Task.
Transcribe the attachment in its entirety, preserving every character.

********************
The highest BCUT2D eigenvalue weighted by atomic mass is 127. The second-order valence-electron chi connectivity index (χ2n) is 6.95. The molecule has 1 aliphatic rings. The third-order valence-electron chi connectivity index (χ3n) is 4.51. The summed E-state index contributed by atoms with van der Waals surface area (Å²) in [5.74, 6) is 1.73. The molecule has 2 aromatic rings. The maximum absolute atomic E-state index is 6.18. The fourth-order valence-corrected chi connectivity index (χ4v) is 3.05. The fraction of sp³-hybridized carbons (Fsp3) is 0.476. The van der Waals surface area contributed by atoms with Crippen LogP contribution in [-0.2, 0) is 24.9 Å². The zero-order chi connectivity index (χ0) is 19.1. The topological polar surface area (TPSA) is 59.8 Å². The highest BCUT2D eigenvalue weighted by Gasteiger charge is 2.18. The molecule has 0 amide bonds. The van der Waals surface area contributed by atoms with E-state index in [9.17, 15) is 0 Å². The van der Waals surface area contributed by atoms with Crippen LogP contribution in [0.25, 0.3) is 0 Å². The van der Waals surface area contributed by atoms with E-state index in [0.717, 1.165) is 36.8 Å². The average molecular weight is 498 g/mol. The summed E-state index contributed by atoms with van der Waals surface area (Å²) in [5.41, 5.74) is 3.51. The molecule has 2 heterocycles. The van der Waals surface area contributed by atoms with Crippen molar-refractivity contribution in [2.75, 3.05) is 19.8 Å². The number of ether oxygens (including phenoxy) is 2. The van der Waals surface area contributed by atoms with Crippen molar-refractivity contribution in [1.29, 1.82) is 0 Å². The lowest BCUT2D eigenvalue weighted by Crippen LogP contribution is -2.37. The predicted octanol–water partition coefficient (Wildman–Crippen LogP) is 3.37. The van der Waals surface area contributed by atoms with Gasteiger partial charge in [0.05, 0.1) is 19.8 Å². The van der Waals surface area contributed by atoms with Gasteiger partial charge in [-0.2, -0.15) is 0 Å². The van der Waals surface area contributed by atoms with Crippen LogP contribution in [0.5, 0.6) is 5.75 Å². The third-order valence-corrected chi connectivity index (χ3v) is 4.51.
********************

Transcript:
The highest BCUT2D eigenvalue weighted by atomic mass is 127. The second-order valence-electron chi connectivity index (χ2n) is 6.95. The molecule has 1 aliphatic rings. The third-order valence-electron chi connectivity index (χ3n) is 4.51. The summed E-state index contributed by atoms with van der Waals surface area (Å²) in [5.74, 6) is 1.73. The molecule has 2 aromatic rings. The maximum absolute atomic E-state index is 6.18. The fourth-order valence-corrected chi connectivity index (χ4v) is 3.05. The fraction of sp³-hybridized carbons (Fsp3) is 0.476. The van der Waals surface area contributed by atoms with Crippen LogP contribution in [-0.2, 0) is 24.9 Å². The zero-order chi connectivity index (χ0) is 19.1. The topological polar surface area (TPSA) is 59.8 Å². The highest BCUT2D eigenvalue weighted by Gasteiger charge is 2.18. The molecule has 0 amide bonds. The van der Waals surface area contributed by atoms with E-state index in [9.17, 15) is 0 Å². The van der Waals surface area contributed by atoms with Crippen LogP contribution in [0.25, 0.3) is 0 Å². The van der Waals surface area contributed by atoms with E-state index in [0.717, 1.165) is 36.8 Å². The average molecular weight is 498 g/mol. The summed E-state index contributed by atoms with van der Waals surface area (Å²) in [5.41, 5.74) is 3.51. The molecule has 2 heterocycles. The van der Waals surface area contributed by atoms with Crippen molar-refractivity contribution in [2.75, 3.05) is 19.8 Å². The number of ether oxygens (including phenoxy) is 2. The van der Waals surface area contributed by atoms with Crippen molar-refractivity contribution in [1.29, 1.82) is 0 Å². The lowest BCUT2D eigenvalue weighted by Crippen LogP contribution is -2.37. The predicted octanol–water partition coefficient (Wildman–Crippen LogP) is 3.37. The van der Waals surface area contributed by atoms with Gasteiger partial charge in [0.05, 0.1) is 19.8 Å². The van der Waals surface area contributed by atoms with Gasteiger partial charge in [-0.2, -0.15) is 0 Å². The van der Waals surface area contributed by atoms with Crippen LogP contribution in [0.5, 0.6) is 5.75 Å². The third-order valence-corrected chi connectivity index (χ3v) is 4.51.